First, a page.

This Is Us s1 ep 1

This is terrific.

imageAfter a simultaneously mortifying and adorable opening scene, Jack’s wife Rebecca goes into labour, which means a difficult, complicated birth and a lot of tears, both on the tv and all over my jumper, sofa and anyone within ten feet of my tear ducts. It’s not just the hospital baby drama we’re crying over either, as, elsewhere, overweight Kate (normally I would never describe anyone that way, but one of the few flaws the pilot does have is that Kate and her storyline are both wholly defined by her size), objectified Kevin and abandonment issues Randall all do a spot of tear-jerking themselves, while simultaneously making massive, potentially life-altering choices of their own. All of which adds up to an incredibly warm, funny and moving way to kick off what might be my new tv obsession.

imageIt’s been a very long time since I’ve seen a drama pilot about normal people dealing with normal life – as opposed to aliens, vampires or some other element of the supernatural/ superhero variety – as carefully, beautifully-crafted as this one. On one view, it’s maybe too beautifully-crafted, with its willingness to sacrifice a bit of realism for a really good gag or two – the sequence with Kate and the cake and the post-its is cute and it made me laugh, for instance, but Kate is obese not amnesiac, guys, she’s not going to forget she wrote the second post-it, come on now – or for the big twist, which, while brilliantly-executed and exceptionally clever, is, if I harden my heart and (try really hard to) think about it objectively, somewhat contrived.

But who cares about all that? A little artifice is more than worth it, when you get a script and performances that are so tender, heartwarming and utterly irresistible in return.

imageMilo Ventimiglia and Mandy Moore are absolutely adorable together – since they’re married in the show, would it be wrong to ship them in real life? Because that’s not going to stop me. Sterling K Brown’s Randall, meanwhile, is perhaps the most interesting character, but Justin Hartley and Chrissy Metz make Kevin and Kate a lot more fun and likeable than they should be, and Gerald McRaney’s wonderful guest turn as Dr Kotowski is just the best. THE BEST.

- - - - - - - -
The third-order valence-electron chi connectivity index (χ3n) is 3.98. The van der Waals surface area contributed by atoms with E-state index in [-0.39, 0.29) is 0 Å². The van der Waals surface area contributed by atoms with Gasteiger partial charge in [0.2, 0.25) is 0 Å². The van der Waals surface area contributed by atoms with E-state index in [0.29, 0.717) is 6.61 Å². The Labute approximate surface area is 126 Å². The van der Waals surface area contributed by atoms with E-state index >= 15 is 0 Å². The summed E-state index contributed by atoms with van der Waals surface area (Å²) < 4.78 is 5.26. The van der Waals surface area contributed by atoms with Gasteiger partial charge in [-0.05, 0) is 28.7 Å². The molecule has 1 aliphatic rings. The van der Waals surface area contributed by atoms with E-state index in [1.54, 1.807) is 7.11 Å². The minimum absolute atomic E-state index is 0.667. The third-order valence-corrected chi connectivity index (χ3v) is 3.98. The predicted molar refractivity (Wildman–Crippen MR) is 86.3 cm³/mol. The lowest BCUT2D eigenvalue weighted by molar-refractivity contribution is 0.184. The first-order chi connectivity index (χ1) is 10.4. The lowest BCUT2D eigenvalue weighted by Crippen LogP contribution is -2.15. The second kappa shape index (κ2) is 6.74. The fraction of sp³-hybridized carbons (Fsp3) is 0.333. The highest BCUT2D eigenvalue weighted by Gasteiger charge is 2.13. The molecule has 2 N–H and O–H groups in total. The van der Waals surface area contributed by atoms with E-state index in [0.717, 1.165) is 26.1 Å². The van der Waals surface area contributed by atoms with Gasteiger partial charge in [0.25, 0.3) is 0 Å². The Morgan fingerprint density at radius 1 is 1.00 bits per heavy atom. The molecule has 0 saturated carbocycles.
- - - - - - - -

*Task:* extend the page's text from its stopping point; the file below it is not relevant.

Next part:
Of course, there will be people who’ll find the whole thing too sappy and sentimental, and that’s fair enough. But they’ll be the ones missing out. Me? I sobbed, I laughed, I sobbed some more, and I love love loved it all.


10 thoughts on “This Is Us s1 ep 1

  1. Jed Bartlet December 7, 2016 / 11:23 pm

    Yes, yes, yes. I also loved it all. It gave me that delicious feeling I get when I know I’m being manipulated, but it’s done so skilfully that I can even enjoy that knowledge. Beautifully balanced for a pilot – not too many new characters, but no-one hogging the screen. No tears yet, I’d have to admit, but they’re all strangers to me just now. The tears will come soon.

    Regarding Kate – does the show define her by her size, or is it that the character defines herself by her size? (Or, even if I’m right, is that a distinction without a difference?)

    As for Gerald McRaney – if he’s not at least nominated for the Emmy for Best Guest Actor in a drama, something has gone VERY badly wrong. He was extraordinary.

  2. Snoskred December 7, 2016 / 11:39 pm

    I loved it as well. I’m a few episodes ahead of you, and I can confidently state you will continue loving it. Just so well thought out and that twist in the pilot was amazing.

    Given my love for this and also for the two seasons of The Missing where they played with time so much, I have to say I am surprised this kind of time concept is not more commonly used. I do think given the success of this show, we might now see a rash of pilots next year where this is A Thing. And I don’t think it would be a bad thing. There are so many interesting stories that could be told this way.

    Dr Kotowski was my favourite thing about the pilot. However since then I have also seen Westworld, and I would be very surprised if that show did not get All The Nominations next year. πŸ™‚ Particularly Louis Hertham as Dolores’s father, I should think will be in Best Guest Actor.

  3. Kay20 December 8, 2016 / 1:23 am

    You can tell this has roots in Parenthood.

    And I think the upcoming episodes are even better because the characters are more well rounded. I cried buckets in a recent episode and I didn’t expect Mandy Moore to be this good.